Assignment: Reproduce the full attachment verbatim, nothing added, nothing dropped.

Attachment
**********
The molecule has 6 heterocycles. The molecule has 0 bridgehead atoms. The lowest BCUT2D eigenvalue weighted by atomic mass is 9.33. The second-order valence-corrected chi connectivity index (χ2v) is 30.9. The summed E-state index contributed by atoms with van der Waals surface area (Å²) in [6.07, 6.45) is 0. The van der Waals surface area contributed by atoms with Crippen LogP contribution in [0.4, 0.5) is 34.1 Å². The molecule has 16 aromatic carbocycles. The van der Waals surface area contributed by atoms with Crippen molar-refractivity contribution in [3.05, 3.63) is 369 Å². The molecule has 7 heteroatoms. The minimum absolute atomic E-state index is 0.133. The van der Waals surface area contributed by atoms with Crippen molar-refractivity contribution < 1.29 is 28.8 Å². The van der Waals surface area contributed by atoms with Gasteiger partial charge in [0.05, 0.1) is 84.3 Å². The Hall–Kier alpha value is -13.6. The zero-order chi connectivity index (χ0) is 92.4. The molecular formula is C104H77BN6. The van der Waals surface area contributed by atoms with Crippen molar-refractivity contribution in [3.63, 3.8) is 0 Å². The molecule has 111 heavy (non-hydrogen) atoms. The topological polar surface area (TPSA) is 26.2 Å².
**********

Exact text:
The molecule has 6 heterocycles. The molecule has 0 bridgehead atoms. The lowest BCUT2D eigenvalue weighted by atomic mass is 9.33. The second-order valence-corrected chi connectivity index (χ2v) is 30.9. The summed E-state index contributed by atoms with van der Waals surface area (Å²) in [6.07, 6.45) is 0. The van der Waals surface area contributed by atoms with Crippen LogP contribution in [0.4, 0.5) is 34.1 Å². The molecule has 16 aromatic carbocycles. The van der Waals surface area contributed by atoms with Crippen molar-refractivity contribution in [3.05, 3.63) is 369 Å². The molecule has 7 heteroatoms. The minimum absolute atomic E-state index is 0.133. The van der Waals surface area contributed by atoms with Crippen molar-refractivity contribution < 1.29 is 28.8 Å². The van der Waals surface area contributed by atoms with Gasteiger partial charge in [0.05, 0.1) is 84.3 Å². The Hall–Kier alpha value is -13.6. The zero-order chi connectivity index (χ0) is 92.4. The molecular formula is C104H77BN6. The van der Waals surface area contributed by atoms with Crippen molar-refractivity contribution in [3.63, 3.8) is 0 Å². The molecule has 111 heavy (non-hydrogen) atoms. The topological polar surface area (TPSA) is 26.2 Å².